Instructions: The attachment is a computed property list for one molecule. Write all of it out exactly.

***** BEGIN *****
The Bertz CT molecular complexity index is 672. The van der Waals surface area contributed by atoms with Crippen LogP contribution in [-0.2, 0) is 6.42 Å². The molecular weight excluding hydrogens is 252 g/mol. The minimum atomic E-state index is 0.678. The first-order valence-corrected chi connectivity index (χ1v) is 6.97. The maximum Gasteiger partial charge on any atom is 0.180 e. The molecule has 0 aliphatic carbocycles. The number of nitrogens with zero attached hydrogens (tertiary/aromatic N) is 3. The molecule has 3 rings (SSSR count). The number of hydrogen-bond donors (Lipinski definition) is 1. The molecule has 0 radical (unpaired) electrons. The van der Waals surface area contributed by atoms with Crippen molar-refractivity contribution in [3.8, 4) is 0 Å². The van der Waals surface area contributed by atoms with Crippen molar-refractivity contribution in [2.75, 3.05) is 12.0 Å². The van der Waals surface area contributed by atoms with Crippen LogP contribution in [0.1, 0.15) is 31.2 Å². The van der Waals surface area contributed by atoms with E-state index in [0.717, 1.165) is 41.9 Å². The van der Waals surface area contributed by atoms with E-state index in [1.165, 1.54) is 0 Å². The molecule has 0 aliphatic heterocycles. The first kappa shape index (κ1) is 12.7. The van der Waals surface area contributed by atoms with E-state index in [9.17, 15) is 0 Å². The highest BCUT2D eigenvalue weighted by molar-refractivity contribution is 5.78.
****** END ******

The Bertz CT molecular complexity index is 672. The van der Waals surface area contributed by atoms with Crippen LogP contribution in [-0.2, 0) is 6.42 Å². The molecular weight excluding hydrogens is 252 g/mol. The minimum atomic E-state index is 0.678. The first-order valence-corrected chi connectivity index (χ1v) is 6.97. The maximum Gasteiger partial charge on any atom is 0.180 e. The molecule has 0 aliphatic carbocycles. The number of nitrogens with zero attached hydrogens (tertiary/aromatic N) is 3. The molecule has 3 rings (SSSR count). The number of hydrogen-bond donors (Lipinski definition) is 1. The molecule has 0 radical (unpaired) electrons. The van der Waals surface area contributed by atoms with Crippen molar-refractivity contribution in [3.8, 4) is 0 Å². The van der Waals surface area contributed by atoms with Crippen molar-refractivity contribution in [2.75, 3.05) is 12.0 Å². The van der Waals surface area contributed by atoms with Crippen LogP contribution in [0.1, 0.15) is 31.2 Å². The van der Waals surface area contributed by atoms with E-state index in [0.717, 1.165) is 41.9 Å². The van der Waals surface area contributed by atoms with E-state index in [1.165, 1.54) is 0 Å². The molecule has 0 aliphatic heterocycles. The first kappa shape index (κ1) is 12.7. The van der Waals surface area contributed by atoms with E-state index in [9.17, 15) is 0 Å². The highest BCUT2D eigenvalue weighted by molar-refractivity contribution is 5.78.